The only whining they get to do comes after they’ve lost their attempt to run you off “their” rivers.

Otherwise, Supervisor Marcia Armstrong — who’s already trying to pack the Natural Resources Committee with her hand-picked cronies; who is already deciding which public comments are acceptable; and who wrote this ridiculous, illegal natural resource policy — will win.

And we lose.

Also, if you know any business owners up here who depend on fishermen to make a living, then drop them an email. Let them know that their own Board of Supervisors are willing to sacrifice south county businesses so extractive industries can prosper.

That’s the action plan. From here on down is just more fuel for the fire.

Why the Hell Are We Doing This Again?

I don’t even know where to start. If you’re new to this issue, you can see all my posts on the subject by clicking here.

The single best post on the subject can be found here.

Essentially, the Siskiyou County Board of Supervisors want to implement a set of Natural Resource Policies that designates all the rivers in the county as “non-navigable.”

That would deny you the right to fish those rivers where they adjoin private property. What’s worse, they’re all clearly navigable under state and federal definitions.

The plan is essentially one gift to extractive industry after another, and contains so many outrageous policies, it’s hard to know where to start.

Supervisor Armstrong will tell you she’s simply codifying policies the county’s already committed to, but It’s hard to call this anything but a ridiculous power grab on behalf of her extractive resource buddies.

In addition to the legally brain dead non-navigability stipulation, others sections say the only real use for water is to grow grass for livestock, that unchecked suction dredge mining is environmentally benign, and that publicly owned forest and rangelands must be managed for maximum cattle and timber yields (all other uses are secondary).

Sounds great, eh? There’s plenty more where those came from.

A Cloud of Misleading Statements and Obfuscation

Most galling has been the cloud of misleading statements around this from the start, and despite the fact that Ms. Armstrong has been caught with her hand in the extractive resource cookie jar, she’s attempting to brazen it out.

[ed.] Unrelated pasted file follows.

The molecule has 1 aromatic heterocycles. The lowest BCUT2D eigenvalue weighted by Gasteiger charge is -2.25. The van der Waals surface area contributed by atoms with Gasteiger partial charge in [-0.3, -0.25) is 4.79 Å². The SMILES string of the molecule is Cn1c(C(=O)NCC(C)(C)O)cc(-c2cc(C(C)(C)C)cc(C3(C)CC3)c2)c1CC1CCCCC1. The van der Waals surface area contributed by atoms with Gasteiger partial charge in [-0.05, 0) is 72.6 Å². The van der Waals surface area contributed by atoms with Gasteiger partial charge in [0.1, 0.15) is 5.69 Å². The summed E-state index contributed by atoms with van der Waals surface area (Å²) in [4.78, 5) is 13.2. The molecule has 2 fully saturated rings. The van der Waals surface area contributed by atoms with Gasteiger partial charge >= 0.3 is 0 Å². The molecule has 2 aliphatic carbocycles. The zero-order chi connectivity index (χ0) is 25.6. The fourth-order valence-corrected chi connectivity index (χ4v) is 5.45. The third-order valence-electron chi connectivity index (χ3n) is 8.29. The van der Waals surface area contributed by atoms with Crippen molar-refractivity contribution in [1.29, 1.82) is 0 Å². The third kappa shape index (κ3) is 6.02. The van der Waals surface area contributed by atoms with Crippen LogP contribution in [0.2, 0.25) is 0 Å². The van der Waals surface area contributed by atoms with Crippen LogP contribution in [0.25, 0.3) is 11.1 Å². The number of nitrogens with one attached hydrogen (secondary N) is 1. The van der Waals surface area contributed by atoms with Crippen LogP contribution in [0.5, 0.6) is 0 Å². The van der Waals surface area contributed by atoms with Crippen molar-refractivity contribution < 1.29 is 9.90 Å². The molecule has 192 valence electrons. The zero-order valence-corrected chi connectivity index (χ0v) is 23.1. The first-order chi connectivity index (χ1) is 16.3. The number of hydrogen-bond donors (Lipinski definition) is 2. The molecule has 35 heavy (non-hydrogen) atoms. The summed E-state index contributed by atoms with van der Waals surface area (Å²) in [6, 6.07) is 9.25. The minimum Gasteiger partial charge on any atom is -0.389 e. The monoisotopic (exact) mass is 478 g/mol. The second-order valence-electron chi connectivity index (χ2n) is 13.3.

In my own email to the supervisors — which provided clear evidence of the illegality of designating the county rivers as non-navigable — Armstrong’s response was the political equivalent of sticking her fingers in her ears and humming a song.

Apparently, the concept at work here is that repeating false information often enough makes it come true.

No, the rivers in this county weren’t frozen in a non-navigable status at statehood. No, the Shasta and Scott Rivers haven’t “long been held as non-navigable.”

None of that matters.

Of course, we were assured from the beginning that this plan was based on one instituted by Modoc County, and that also turned out to be a real whopper.

Modoc County actually bothered to get public input and formed a committee to develop their plan. In this case, Marcia Armstrong has already written the plan — long before the natural resource advisory committee has even been formed.

Hell — the County’s existing Natural Resource Director wasn’t even consulted on this plan.

And all the above ignores the reality that the county can’t even legislate most of the items in the plan.

And I could go into what appear to be attempts to pack the not-yet-formed committee with extractive-friendly cohorts, but that’s another post.

For now, I know this plan is moving closer to getting approved, and I’m sitting here typing this garbage instead of heading out on the river and throwing tailing loops at trout.

See you fighting the good fight, Tom Chandler.

[tags]fly fishing, fishing, stream access, river access, [/tags]